Carol Ann Duffy's Grimm Tales at Theatre Iolo

Grimm Tales Adapted by Carol Ann Duffy | Theatre

Elena Gower (aged 7) and Jon Gower (aged 52) review Carol Ann Duffy’s adaptation of the Grimm Tales, live at Theatr Iolo, Chapter Arts Centre.

‘Best show ever, and see, all it takes is a little bit of imagination.’ That was the sweeping opinion of my seven year old daughter Elena, after being variously scared witless, enraptured and entranced by Theatr Iolo’s take on these entirely Grimm stories. A revival of a Young Vic production from 1993, this benefitted from the coupling of the lucid and spare adaptation by current Poet Laureate Carol Ann Duffy to Theatr Iolo’s 25 years’ experience of keeping a young audience rapt.

Pre-Freud and rooted in the primordial dark of the forests of our deepest fears the tales gathered by the scholarly brothers Grimm – and how awfully serendipitous is that name – were a slow burner. Initially they sold not at all and made little impact even though they would ultimately entertain and scare the living Bejeesus out of us. They have of course been Disneyfied into the narratological equivalent to candyfloss but under Kevin Lewis’ sure-handed direction they were kept spare, dark as millpools, full of all human spleen and spite.

The set, like a three dimensional version of a late Mondrian painting, all interlocking boxes – and in this case, hints of doors and windows ­– worked beautifully well, with faces appearing from compartments and of course, suggestions of magic mirrors.  So a quick salute to Erini Gregoriades who designed it, a quite literal case of boxing clever. At the beginning of the play the characters peeped and peered through this clever construction, soon to open its Pandora compartments.

First up was ‘Hansel and Gretel,’ which Elena watched with hands over her ears when they weren’t covering her eyes. The spirited quartet of actors ­– Wiebke Acton, Cassandra Jane Bond, Ceri Elen and Elliott Quinn – sang their deliberately out of key, German cabaret style songs and took us through the bleak terrain of a story which has a woman, the woodcutter’s wife, able to entertain the unconscionable, name to abandon her children in the forest to save her own skin. The entry of a witch came almost as light relief, and her death in her own oven occasioned a small sigh of relief from the little theatre-goer sitting next to me.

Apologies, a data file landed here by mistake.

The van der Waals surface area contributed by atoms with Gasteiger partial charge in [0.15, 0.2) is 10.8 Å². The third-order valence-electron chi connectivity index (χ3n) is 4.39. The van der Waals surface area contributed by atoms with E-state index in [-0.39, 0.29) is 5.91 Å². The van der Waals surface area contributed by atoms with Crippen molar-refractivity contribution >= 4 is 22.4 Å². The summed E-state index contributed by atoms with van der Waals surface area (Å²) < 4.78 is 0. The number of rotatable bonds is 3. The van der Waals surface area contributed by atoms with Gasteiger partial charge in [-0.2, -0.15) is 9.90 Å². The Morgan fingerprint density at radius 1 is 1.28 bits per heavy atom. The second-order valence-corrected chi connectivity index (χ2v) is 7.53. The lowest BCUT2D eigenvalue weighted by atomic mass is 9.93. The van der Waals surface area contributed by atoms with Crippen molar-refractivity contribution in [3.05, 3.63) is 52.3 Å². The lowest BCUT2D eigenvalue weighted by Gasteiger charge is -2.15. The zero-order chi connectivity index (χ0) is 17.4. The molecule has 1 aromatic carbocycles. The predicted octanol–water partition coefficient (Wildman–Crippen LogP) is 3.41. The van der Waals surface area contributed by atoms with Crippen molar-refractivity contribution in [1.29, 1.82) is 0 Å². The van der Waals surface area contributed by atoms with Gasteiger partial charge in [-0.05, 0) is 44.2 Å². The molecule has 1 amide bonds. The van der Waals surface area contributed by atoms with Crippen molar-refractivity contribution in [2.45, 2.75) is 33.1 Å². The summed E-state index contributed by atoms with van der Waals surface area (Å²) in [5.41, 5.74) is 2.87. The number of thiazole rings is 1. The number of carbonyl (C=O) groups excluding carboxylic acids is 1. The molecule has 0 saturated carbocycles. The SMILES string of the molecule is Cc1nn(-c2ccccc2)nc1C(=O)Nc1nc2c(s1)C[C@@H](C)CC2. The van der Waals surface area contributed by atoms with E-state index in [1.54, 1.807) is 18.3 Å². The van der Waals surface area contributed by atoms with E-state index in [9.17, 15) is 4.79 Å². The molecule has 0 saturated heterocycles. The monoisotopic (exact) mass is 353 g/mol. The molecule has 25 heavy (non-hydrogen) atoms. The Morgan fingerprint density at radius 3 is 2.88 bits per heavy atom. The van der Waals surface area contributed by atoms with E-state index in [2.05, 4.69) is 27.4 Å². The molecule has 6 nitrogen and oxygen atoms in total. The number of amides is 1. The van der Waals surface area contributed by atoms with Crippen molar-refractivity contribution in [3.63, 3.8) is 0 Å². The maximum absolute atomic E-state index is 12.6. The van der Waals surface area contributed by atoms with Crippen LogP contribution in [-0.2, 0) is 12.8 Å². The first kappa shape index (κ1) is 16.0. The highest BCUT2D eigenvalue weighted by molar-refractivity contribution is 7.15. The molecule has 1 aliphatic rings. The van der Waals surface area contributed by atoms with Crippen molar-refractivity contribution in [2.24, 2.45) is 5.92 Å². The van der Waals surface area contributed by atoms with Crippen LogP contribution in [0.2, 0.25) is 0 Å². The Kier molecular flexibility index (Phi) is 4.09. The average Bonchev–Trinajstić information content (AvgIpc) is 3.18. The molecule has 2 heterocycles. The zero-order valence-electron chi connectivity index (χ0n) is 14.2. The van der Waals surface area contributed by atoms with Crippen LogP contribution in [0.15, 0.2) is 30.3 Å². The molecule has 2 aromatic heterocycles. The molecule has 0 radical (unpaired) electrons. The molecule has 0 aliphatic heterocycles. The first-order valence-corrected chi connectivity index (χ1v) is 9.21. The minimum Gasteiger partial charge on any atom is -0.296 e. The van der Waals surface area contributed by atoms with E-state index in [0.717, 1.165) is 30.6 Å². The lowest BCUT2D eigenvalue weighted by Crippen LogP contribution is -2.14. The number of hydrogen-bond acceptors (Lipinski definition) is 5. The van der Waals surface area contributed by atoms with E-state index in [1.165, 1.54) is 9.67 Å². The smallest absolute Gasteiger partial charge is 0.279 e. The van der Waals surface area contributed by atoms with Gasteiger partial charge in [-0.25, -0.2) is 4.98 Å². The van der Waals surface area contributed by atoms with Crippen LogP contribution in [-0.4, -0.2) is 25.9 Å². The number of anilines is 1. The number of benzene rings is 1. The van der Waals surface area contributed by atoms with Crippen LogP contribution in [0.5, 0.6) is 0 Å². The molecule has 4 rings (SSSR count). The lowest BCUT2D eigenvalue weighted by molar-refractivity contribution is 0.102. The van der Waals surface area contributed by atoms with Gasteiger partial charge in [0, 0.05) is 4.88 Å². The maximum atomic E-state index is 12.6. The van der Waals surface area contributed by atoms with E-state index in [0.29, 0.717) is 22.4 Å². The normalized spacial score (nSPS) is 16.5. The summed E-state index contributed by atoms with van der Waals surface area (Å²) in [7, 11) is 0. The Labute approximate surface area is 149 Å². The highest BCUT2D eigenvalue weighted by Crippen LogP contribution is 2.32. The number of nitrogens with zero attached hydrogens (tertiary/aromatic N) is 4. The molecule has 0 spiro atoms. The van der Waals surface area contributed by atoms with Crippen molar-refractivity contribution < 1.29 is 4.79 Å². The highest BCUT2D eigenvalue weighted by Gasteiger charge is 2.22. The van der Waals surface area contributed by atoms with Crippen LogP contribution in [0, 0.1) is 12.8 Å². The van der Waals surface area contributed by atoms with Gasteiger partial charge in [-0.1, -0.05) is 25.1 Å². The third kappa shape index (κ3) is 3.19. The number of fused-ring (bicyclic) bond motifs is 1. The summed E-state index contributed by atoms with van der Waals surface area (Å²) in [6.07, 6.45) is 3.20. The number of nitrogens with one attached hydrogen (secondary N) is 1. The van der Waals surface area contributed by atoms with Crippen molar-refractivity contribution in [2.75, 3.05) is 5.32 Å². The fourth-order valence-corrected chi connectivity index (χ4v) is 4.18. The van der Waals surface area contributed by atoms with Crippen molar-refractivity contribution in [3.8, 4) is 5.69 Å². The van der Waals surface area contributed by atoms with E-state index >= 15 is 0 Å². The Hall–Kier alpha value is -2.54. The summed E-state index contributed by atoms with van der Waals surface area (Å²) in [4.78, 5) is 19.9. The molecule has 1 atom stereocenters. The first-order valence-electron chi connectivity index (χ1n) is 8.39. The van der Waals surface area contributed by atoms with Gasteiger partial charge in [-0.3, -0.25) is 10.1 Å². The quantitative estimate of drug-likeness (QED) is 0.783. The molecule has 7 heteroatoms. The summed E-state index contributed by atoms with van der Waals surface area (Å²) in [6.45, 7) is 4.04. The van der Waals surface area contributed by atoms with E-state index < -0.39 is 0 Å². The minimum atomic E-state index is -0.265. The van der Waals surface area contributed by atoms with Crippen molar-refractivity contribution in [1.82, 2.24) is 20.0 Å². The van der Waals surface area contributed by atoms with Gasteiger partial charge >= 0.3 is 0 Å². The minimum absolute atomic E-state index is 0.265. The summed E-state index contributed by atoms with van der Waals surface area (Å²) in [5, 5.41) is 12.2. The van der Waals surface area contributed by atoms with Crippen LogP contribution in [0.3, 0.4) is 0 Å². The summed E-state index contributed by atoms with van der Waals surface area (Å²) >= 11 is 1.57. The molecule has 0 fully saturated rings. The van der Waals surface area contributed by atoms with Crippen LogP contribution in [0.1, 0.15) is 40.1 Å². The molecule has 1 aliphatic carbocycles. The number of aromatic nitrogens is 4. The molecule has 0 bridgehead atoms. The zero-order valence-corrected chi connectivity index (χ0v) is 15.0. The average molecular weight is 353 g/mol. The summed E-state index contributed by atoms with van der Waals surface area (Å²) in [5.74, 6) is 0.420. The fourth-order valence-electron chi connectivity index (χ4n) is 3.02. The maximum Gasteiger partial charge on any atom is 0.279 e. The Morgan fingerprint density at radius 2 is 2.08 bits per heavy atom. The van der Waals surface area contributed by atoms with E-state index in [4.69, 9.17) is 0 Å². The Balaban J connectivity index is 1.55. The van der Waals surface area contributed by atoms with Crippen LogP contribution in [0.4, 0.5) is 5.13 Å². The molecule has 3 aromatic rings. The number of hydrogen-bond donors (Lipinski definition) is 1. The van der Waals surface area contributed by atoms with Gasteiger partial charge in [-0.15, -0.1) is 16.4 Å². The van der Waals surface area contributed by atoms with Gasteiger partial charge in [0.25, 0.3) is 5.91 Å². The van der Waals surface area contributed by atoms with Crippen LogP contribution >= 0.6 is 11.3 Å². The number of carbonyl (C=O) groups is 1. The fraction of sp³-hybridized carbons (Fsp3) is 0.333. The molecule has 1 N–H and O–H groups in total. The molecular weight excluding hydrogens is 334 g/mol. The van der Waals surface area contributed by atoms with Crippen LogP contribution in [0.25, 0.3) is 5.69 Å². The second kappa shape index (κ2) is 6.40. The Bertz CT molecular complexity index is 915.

I remember reading ‘Aschenputtel,’ a dark prototype for ‘Cinderella’ many years ago, but time had erased, or maybe spared me the fact that the ugly, nay, repulsive step-sisters would do anything to make their feet fit the discarded slipper to win the prince’s hand. One cuts off a toe while another saws off a heel. With a grisly soundtrack of effects and squelches seemingly straight from the mortuary table, these acts repelled and compelled at one and the same time.

The final offering was ‘Snow White’ with Ceri Elen as the eponymous beauty sending Wiebke Acton’s dark-hearted Queen into jealous apoplexy.  Bond and Quinn’s dwarves raised some of the night’s heartiest laughs as they twaddled their way around in silly hats, purchased, presumably, from the gnomes’ best milliners. Fittingly there was a red hot ending to this  tale, and thus to the evening, when the narcissistic Queen was forced to dance in iron shoes taken straight out of the fire and it all ignited as a flaming flamenco, all animated by syncopated clapping which anticipated that of the audience. My theatre-going companion’s face as she joined in the applause was a moon of delight. Fair loved it, she did.



Jon Gower is an author and regular contributor to Wales Arts Review.